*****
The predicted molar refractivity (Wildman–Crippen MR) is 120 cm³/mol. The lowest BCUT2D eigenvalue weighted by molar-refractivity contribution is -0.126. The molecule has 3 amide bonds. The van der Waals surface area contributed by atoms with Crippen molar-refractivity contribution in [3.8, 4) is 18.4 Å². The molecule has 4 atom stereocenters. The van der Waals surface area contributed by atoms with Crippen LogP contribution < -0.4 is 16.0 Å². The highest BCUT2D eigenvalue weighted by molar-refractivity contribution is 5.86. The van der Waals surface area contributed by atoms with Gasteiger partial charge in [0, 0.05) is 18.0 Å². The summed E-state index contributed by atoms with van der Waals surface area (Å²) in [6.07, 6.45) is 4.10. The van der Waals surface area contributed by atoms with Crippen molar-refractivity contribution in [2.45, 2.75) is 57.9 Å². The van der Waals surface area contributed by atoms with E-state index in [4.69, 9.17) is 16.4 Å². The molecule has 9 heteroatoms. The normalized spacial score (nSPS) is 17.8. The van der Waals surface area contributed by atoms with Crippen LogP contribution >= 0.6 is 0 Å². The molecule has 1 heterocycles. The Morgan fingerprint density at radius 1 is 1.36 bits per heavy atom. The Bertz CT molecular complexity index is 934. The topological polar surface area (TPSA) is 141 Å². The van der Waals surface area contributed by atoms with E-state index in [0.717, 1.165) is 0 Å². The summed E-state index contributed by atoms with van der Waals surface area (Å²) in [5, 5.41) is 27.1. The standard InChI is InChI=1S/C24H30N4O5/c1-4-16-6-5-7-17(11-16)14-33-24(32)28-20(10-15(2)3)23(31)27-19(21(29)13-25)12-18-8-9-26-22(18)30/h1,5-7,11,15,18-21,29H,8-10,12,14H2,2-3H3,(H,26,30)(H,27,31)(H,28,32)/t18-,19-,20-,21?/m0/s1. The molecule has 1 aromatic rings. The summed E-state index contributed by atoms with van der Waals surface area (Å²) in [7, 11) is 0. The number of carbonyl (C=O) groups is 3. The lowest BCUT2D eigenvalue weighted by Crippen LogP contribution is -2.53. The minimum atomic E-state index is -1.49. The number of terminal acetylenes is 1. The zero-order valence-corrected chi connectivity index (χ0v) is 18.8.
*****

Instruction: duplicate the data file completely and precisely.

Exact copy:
The predicted molar refractivity (Wildman–Crippen MR) is 120 cm³/mol. The lowest BCUT2D eigenvalue weighted by molar-refractivity contribution is -0.126. The molecule has 3 amide bonds. The van der Waals surface area contributed by atoms with Crippen molar-refractivity contribution in [3.8, 4) is 18.4 Å². The molecule has 4 atom stereocenters. The van der Waals surface area contributed by atoms with Crippen LogP contribution < -0.4 is 16.0 Å². The highest BCUT2D eigenvalue weighted by molar-refractivity contribution is 5.86. The van der Waals surface area contributed by atoms with Gasteiger partial charge in [0, 0.05) is 18.0 Å². The summed E-state index contributed by atoms with van der Waals surface area (Å²) in [6.07, 6.45) is 4.10. The van der Waals surface area contributed by atoms with Crippen molar-refractivity contribution in [2.45, 2.75) is 57.9 Å². The van der Waals surface area contributed by atoms with E-state index in [4.69, 9.17) is 16.4 Å². The molecule has 9 heteroatoms. The normalized spacial score (nSPS) is 17.8. The van der Waals surface area contributed by atoms with Crippen LogP contribution >= 0.6 is 0 Å². The molecule has 1 heterocycles. The Morgan fingerprint density at radius 1 is 1.36 bits per heavy atom. The Bertz CT molecular complexity index is 934. The topological polar surface area (TPSA) is 141 Å². The van der Waals surface area contributed by atoms with E-state index in [0.717, 1.165) is 0 Å². The summed E-state index contributed by atoms with van der Waals surface area (Å²) in [5, 5.41) is 27.1. The standard InChI is InChI=1S/C24H30N4O5/c1-4-16-6-5-7-17(11-16)14-33-24(32)28-20(10-15(2)3)23(31)27-19(21(29)13-25)12-18-8-9-26-22(18)30/h1,5-7,11,15,18-21,29H,8-10,12,14H2,2-3H3,(H,26,30)(H,27,31)(H,28,32)/t18-,19-,20-,21?/m0/s1. The molecule has 1 aromatic rings. The summed E-state index contributed by atoms with van der Waals surface area (Å²) in [7, 11) is 0. The number of carbonyl (C=O) groups is 3. The lowest BCUT2D eigenvalue weighted by Crippen LogP contribution is -2.53. The minimum atomic E-state index is -1.49. The number of terminal acetylenes is 1. The zero-order valence-corrected chi connectivity index (χ0v) is 18.8.